reporting and compliance with designated laws and regulations, and 
related reporting requirements. Section 36 also includes requirements 
for audit committees at these insured depository institutions. The 
FDIC's amendments would raise the asset size threshold from $500 
million to $1 billion for internal control assessments by management 
and external auditors and for the members of the audit committee, who 
must be outside directors, to be independent of management. As required 
by section 36, the FDIC has consulted with the other Federal banking 
agencies. These amendments are proposed to take effect December 31, 
2005.

DATES: Comments must be received on or before September 16, 2005.

ADDRESSES: Interested parties are invited to submit written comments to 
the FDIC by any of the following methods:
     Federal eRulemaking Portal: http://www.regulations.gov. 

Follow the instructions for submitting comments.
     Agency Web site: http://www.fdic.gov/regulations/laws/federal/propose.html.
 Follow the instructions for submitting comments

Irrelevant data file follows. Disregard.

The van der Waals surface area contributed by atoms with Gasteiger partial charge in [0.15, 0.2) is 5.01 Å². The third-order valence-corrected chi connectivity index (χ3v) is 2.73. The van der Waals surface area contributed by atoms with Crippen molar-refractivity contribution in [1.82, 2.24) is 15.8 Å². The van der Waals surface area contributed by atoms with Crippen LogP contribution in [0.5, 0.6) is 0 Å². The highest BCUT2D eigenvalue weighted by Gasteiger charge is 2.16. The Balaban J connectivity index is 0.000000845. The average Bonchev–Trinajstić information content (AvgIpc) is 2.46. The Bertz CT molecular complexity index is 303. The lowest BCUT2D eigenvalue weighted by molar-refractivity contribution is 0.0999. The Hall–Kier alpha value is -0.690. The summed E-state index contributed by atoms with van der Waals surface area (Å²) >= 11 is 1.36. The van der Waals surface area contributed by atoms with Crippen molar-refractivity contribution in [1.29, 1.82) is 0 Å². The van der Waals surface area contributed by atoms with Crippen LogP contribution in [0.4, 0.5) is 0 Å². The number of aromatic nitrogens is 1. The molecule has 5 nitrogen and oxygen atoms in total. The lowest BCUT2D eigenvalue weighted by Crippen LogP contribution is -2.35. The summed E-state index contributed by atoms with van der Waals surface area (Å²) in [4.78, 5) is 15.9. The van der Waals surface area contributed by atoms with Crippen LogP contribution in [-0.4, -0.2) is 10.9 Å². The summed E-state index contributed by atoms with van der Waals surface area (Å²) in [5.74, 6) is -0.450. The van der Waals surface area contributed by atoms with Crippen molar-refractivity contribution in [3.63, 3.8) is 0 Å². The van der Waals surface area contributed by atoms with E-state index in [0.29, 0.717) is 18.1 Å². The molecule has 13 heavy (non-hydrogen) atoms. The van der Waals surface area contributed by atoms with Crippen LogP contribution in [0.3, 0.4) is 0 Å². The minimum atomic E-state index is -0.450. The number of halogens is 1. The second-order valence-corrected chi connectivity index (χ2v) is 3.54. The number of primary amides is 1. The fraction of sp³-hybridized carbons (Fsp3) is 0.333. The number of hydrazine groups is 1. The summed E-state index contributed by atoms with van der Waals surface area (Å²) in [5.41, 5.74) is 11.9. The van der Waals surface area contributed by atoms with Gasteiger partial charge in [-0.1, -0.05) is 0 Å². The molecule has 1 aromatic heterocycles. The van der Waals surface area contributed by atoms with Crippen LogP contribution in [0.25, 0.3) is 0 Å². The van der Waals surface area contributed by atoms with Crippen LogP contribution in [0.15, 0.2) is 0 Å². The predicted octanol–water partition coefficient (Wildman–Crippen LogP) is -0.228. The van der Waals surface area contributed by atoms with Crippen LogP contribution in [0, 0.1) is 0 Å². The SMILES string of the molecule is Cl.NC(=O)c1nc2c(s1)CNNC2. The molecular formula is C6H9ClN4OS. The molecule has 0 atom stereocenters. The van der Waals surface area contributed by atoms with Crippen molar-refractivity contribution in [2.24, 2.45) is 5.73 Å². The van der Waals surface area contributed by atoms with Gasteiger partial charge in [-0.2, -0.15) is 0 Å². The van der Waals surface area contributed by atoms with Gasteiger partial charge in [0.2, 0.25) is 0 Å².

on the FDIC Web site.
     E-mail: Comments@FDIC.gov. Include RIN number in the 
subject line of the message.
     Mail: Robert E. Feldman, Executive Secretary, Attention: 
Comments, Federal Deposit Insurance Corporation, 550 17th Street, NW., 
Washington, DC 20429.
     Hand Delivery/Courier: Guard station at the rear of the 
550 17th Street building (located on F Street) on business days between 
7 a.m. and 5 p.m.
    Instructions: All submissions received must include the agency name 
and RIN number for this rulemaking. All comments received will be 
posted without change to http://www.fdic.gov/regulations/laws/federal/propose.html
 including any personal information provided. Comments may 

be inspected and photocopied in the FDIC Public Information Center, 
Room 100, 801 17th Street, NW., Washington, DC, between 9 a.m. and 4:30